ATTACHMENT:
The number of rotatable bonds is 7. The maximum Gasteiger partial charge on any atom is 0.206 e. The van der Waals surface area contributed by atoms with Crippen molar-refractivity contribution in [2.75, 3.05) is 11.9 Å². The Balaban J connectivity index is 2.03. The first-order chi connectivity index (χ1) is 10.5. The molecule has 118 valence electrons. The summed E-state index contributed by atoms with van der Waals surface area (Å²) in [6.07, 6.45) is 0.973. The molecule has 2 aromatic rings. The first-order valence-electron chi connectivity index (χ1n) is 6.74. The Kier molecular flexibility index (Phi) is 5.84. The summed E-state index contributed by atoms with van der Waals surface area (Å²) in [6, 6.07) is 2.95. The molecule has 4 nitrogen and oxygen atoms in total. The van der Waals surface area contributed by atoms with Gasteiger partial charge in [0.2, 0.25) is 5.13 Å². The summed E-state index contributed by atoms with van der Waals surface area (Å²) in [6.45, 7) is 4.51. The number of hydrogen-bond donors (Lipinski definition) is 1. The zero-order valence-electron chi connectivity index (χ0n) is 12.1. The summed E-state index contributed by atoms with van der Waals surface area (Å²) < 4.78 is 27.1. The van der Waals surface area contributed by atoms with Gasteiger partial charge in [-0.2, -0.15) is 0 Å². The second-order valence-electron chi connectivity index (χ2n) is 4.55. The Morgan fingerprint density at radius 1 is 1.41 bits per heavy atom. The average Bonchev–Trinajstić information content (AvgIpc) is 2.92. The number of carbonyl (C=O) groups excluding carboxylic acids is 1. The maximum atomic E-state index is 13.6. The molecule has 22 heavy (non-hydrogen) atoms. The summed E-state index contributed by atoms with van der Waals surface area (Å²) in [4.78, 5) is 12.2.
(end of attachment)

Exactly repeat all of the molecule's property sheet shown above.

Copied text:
The number of rotatable bonds is 7. The maximum Gasteiger partial charge on any atom is 0.206 e. The van der Waals surface area contributed by atoms with Crippen molar-refractivity contribution in [2.75, 3.05) is 11.9 Å². The Balaban J connectivity index is 2.03. The first-order chi connectivity index (χ1) is 10.5. The molecule has 118 valence electrons. The summed E-state index contributed by atoms with van der Waals surface area (Å²) in [6.07, 6.45) is 0.973. The molecule has 2 aromatic rings. The first-order valence-electron chi connectivity index (χ1n) is 6.74. The Kier molecular flexibility index (Phi) is 5.84. The summed E-state index contributed by atoms with van der Waals surface area (Å²) in [6, 6.07) is 2.95. The molecule has 4 nitrogen and oxygen atoms in total. The van der Waals surface area contributed by atoms with Gasteiger partial charge in [0.2, 0.25) is 5.13 Å². The summed E-state index contributed by atoms with van der Waals surface area (Å²) in [6.45, 7) is 4.51. The number of hydrogen-bond donors (Lipinski definition) is 1. The zero-order valence-electron chi connectivity index (χ0n) is 12.1. The summed E-state index contributed by atoms with van der Waals surface area (Å²) < 4.78 is 27.1. The van der Waals surface area contributed by atoms with Gasteiger partial charge in [-0.2, -0.15) is 0 Å². The second-order valence-electron chi connectivity index (χ2n) is 4.55. The Morgan fingerprint density at radius 1 is 1.41 bits per heavy atom. The average Bonchev–Trinajstić information content (AvgIpc) is 2.92. The number of carbonyl (C=O) groups excluding carboxylic acids is 1. The maximum atomic E-state index is 13.6. The molecule has 22 heavy (non-hydrogen) atoms. The summed E-state index contributed by atoms with van der Waals surface area (Å²) in [4.78, 5) is 12.2.